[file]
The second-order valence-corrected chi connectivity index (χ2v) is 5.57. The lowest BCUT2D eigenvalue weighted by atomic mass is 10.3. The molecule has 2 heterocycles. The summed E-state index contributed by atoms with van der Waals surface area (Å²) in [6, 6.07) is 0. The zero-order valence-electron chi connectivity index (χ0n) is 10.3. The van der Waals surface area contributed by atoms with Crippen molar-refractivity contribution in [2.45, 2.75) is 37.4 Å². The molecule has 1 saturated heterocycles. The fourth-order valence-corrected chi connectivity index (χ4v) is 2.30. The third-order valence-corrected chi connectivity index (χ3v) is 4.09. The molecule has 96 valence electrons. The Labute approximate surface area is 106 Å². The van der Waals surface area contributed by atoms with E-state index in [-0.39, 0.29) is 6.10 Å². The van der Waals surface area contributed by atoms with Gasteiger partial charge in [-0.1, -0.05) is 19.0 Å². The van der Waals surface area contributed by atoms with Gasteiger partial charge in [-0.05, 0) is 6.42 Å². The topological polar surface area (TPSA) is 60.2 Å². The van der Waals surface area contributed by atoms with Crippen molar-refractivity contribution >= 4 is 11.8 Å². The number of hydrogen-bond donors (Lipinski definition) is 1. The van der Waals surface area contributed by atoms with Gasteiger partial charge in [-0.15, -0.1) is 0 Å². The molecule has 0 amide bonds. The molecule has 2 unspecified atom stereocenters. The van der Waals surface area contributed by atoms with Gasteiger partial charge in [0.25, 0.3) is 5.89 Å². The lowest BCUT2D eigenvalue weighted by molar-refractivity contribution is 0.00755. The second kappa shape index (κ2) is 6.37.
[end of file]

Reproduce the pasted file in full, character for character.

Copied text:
The second-order valence-corrected chi connectivity index (χ2v) is 5.57. The lowest BCUT2D eigenvalue weighted by atomic mass is 10.3. The molecule has 2 heterocycles. The summed E-state index contributed by atoms with van der Waals surface area (Å²) in [6, 6.07) is 0. The zero-order valence-electron chi connectivity index (χ0n) is 10.3. The van der Waals surface area contributed by atoms with Crippen molar-refractivity contribution in [2.45, 2.75) is 37.4 Å². The molecule has 1 saturated heterocycles. The fourth-order valence-corrected chi connectivity index (χ4v) is 2.30. The third-order valence-corrected chi connectivity index (χ3v) is 4.09. The molecule has 96 valence electrons. The Labute approximate surface area is 106 Å². The van der Waals surface area contributed by atoms with E-state index in [-0.39, 0.29) is 6.10 Å². The van der Waals surface area contributed by atoms with Gasteiger partial charge in [-0.1, -0.05) is 19.0 Å². The van der Waals surface area contributed by atoms with Gasteiger partial charge in [-0.05, 0) is 6.42 Å². The topological polar surface area (TPSA) is 60.2 Å². The van der Waals surface area contributed by atoms with Crippen molar-refractivity contribution >= 4 is 11.8 Å². The number of hydrogen-bond donors (Lipinski definition) is 1. The van der Waals surface area contributed by atoms with Gasteiger partial charge in [-0.15, -0.1) is 0 Å². The molecule has 0 amide bonds. The molecule has 2 unspecified atom stereocenters. The van der Waals surface area contributed by atoms with Gasteiger partial charge in [0.25, 0.3) is 5.89 Å². The lowest BCUT2D eigenvalue weighted by molar-refractivity contribution is 0.00755. The second kappa shape index (κ2) is 6.37.